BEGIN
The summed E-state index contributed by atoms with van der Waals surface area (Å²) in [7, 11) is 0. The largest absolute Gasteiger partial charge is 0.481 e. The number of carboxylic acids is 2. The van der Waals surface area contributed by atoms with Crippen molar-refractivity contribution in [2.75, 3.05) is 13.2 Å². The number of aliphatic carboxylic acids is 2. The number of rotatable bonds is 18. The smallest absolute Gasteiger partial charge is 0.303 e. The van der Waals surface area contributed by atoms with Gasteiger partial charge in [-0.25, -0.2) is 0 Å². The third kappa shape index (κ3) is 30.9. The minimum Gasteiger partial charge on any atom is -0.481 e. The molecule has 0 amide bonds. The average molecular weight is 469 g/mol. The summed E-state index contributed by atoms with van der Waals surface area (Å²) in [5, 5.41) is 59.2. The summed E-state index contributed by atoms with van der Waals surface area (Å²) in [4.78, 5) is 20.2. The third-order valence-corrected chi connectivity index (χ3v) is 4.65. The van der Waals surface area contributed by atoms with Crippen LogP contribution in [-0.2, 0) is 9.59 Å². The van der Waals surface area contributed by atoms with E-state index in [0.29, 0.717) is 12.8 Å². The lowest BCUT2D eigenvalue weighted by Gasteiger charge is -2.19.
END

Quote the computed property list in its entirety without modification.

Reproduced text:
The summed E-state index contributed by atoms with van der Waals surface area (Å²) in [7, 11) is 0. The largest absolute Gasteiger partial charge is 0.481 e. The number of carboxylic acids is 2. The van der Waals surface area contributed by atoms with Crippen molar-refractivity contribution in [2.75, 3.05) is 13.2 Å². The number of aliphatic carboxylic acids is 2. The number of rotatable bonds is 18. The smallest absolute Gasteiger partial charge is 0.303 e. The van der Waals surface area contributed by atoms with Gasteiger partial charge in [-0.25, -0.2) is 0 Å². The third kappa shape index (κ3) is 30.9. The minimum Gasteiger partial charge on any atom is -0.481 e. The molecule has 0 amide bonds. The average molecular weight is 469 g/mol. The summed E-state index contributed by atoms with van der Waals surface area (Å²) in [5, 5.41) is 59.2. The summed E-state index contributed by atoms with van der Waals surface area (Å²) in [4.78, 5) is 20.2. The third-order valence-corrected chi connectivity index (χ3v) is 4.65. The van der Waals surface area contributed by atoms with Crippen LogP contribution in [-0.2, 0) is 9.59 Å². The van der Waals surface area contributed by atoms with E-state index in [0.29, 0.717) is 12.8 Å². The lowest BCUT2D eigenvalue weighted by Gasteiger charge is -2.19.